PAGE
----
Albanian prosecutors on Tuesday asked lawmakers to strip former Prime Minister Sali Berisha of his parliamentary immunity because he did not abide by their previous decision to report regularly while he is being investigated for corruption.
Prosecutors of the country’s Special Court on Corruption and Organized Crime, which was created in 2019 to handle high-level graft cases, asked for Parliament’s clearance to put Berisha under arrest or house arrest.
Berisha, 79, was charged with corruption in October. Prosecutors alleged that his son-in-law, Jamarber Malltezi, had exploited his prime minister’s post to buy land in Tirana owned by both private citizens and the country’s Defense Ministry, and build 17 apartment buildings on the property.
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Berisha and Malltezi say they are innocent and that the case is politically motivated by the ruling Socialist Party of Prime Minister Edi Rama.
Berisha considered as “unconstitutional” the prosecutors’ request that he had to report to them every two weeks and could not travel abroad. But he agreed with the request to be stripped of his parliamentary immunity.
“It is a normal request and I will read it in detail. But in principle I agree 100%. There should be no protection for lawmakers different from (common) citizens,” he said.
The Parliament’s immunity council will consider the case next Monday, after which lawmakers will vote on it. The Parliament usually holds sessions on Monday and Thursday.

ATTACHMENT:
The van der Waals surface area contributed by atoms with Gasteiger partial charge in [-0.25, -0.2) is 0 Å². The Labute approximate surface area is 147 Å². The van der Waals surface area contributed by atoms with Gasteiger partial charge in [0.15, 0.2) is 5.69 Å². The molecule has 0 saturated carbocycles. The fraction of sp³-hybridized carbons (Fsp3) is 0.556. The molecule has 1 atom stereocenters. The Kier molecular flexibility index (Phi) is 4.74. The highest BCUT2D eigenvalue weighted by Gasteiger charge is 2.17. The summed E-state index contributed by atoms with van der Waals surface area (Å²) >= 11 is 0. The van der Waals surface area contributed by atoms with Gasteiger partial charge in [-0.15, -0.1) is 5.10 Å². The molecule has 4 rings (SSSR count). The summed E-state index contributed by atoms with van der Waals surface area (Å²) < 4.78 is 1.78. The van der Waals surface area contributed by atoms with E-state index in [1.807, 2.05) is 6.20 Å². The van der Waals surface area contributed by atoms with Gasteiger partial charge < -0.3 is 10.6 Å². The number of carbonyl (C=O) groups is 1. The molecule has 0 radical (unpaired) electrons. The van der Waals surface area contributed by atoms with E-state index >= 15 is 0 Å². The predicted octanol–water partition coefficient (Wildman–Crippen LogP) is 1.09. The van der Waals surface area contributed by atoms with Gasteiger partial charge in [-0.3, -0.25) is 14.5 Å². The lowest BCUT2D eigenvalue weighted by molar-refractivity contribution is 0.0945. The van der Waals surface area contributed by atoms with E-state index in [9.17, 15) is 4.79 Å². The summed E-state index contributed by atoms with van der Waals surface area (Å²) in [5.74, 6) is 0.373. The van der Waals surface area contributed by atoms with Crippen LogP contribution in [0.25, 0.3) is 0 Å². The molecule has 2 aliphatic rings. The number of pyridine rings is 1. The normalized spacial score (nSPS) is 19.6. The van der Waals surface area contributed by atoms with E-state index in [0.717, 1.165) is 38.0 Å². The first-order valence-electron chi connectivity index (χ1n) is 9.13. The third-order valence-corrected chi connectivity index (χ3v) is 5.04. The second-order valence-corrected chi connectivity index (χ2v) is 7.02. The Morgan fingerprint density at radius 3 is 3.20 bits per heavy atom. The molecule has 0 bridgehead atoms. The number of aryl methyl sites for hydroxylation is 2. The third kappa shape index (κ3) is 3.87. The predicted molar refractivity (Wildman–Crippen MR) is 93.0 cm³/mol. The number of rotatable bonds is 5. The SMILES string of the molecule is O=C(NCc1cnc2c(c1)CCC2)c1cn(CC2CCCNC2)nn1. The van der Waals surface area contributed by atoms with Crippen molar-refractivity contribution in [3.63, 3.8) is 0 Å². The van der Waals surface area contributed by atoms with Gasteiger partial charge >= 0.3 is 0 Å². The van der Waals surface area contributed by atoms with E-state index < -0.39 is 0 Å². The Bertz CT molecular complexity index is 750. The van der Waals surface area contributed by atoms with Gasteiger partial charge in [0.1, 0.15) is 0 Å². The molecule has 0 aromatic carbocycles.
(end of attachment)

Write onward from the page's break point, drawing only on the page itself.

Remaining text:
Berisha served as Albania’s prime minister from 2005-2013, and as president from 1992-1997. He was reelected as a lawmaker for the Democratic Party in the 2021 parliamentary elections.
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The United States government in May 2021 and the United Kingdom in July 2022 barred Berisha and close family members from entering their countries because of alleged involvement in corruption. They said Berisha used “his power for his own benefit and to enrich his political allies and his family members” and interfered in the judiciary.
Since then, Berisha’s main opposition Democratic Party has been in turmoil with different factions fighting for the party’s leadership and legal registration.
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Fighting corruption has been post-communist Albania’s Achilles’ heel, strongly affecting the country’s democratic, economic and social development.
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